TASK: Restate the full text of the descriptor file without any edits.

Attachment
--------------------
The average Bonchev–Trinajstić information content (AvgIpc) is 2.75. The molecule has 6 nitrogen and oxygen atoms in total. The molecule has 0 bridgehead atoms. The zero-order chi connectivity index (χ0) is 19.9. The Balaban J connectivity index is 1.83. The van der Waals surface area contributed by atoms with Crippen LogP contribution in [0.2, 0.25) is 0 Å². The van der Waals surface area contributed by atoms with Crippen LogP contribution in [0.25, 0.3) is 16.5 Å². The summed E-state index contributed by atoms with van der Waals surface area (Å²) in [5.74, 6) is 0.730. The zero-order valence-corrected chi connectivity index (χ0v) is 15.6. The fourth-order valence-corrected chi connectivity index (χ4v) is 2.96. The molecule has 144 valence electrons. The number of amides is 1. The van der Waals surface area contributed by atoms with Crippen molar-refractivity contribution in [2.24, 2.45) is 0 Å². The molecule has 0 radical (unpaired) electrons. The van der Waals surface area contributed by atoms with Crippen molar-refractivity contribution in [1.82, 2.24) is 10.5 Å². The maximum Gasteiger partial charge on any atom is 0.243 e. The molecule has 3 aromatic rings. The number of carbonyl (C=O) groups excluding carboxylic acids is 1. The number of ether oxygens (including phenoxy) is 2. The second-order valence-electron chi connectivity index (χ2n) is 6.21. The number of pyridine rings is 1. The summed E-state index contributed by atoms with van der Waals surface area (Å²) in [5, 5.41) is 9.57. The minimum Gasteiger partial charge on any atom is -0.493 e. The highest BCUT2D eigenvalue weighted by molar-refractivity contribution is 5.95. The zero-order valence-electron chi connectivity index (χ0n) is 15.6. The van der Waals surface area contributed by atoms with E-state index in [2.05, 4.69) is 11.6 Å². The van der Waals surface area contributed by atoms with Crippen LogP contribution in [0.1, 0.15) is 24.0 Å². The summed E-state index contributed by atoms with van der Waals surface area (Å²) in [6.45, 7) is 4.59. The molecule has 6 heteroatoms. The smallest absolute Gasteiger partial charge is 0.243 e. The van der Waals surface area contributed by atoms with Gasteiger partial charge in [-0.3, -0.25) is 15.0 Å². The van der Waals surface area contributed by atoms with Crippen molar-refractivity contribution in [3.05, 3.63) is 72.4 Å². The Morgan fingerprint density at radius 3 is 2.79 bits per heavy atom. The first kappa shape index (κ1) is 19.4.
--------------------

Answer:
The average Bonchev–Trinajstić information content (AvgIpc) is 2.75. The molecule has 6 nitrogen and oxygen atoms in total. The molecule has 0 bridgehead atoms. The zero-order chi connectivity index (χ0) is 19.9. The Balaban J connectivity index is 1.83. The van der Waals surface area contributed by atoms with Crippen LogP contribution in [0.2, 0.25) is 0 Å². The van der Waals surface area contributed by atoms with Crippen LogP contribution in [0.25, 0.3) is 16.5 Å². The summed E-state index contributed by atoms with van der Waals surface area (Å²) in [5.74, 6) is 0.730. The zero-order valence-corrected chi connectivity index (χ0v) is 15.6. The fourth-order valence-corrected chi connectivity index (χ4v) is 2.96. The molecule has 144 valence electrons. The number of amides is 1. The van der Waals surface area contributed by atoms with Crippen molar-refractivity contribution in [2.24, 2.45) is 0 Å². The molecule has 0 radical (unpaired) electrons. The van der Waals surface area contributed by atoms with Crippen molar-refractivity contribution in [1.82, 2.24) is 10.5 Å². The maximum Gasteiger partial charge on any atom is 0.243 e. The molecule has 3 aromatic rings. The number of carbonyl (C=O) groups excluding carboxylic acids is 1. The number of ether oxygens (including phenoxy) is 2. The second-order valence-electron chi connectivity index (χ2n) is 6.21. The number of pyridine rings is 1. The summed E-state index contributed by atoms with van der Waals surface area (Å²) in [5, 5.41) is 9.57. The minimum Gasteiger partial charge on any atom is -0.493 e. The highest BCUT2D eigenvalue weighted by molar-refractivity contribution is 5.95. The zero-order valence-electron chi connectivity index (χ0n) is 15.6. The van der Waals surface area contributed by atoms with E-state index in [2.05, 4.69) is 11.6 Å². The van der Waals surface area contributed by atoms with Crippen LogP contribution in [0.1, 0.15) is 24.0 Å². The summed E-state index contributed by atoms with van der Waals surface area (Å²) in [6.45, 7) is 4.59. The molecule has 6 heteroatoms. The smallest absolute Gasteiger partial charge is 0.243 e. The van der Waals surface area contributed by atoms with Gasteiger partial charge in [-0.3, -0.25) is 15.0 Å². The van der Waals surface area contributed by atoms with Crippen molar-refractivity contribution in [3.05, 3.63) is 72.4 Å². The Morgan fingerprint density at radius 3 is 2.79 bits per heavy atom. The first kappa shape index (κ1) is 19.4.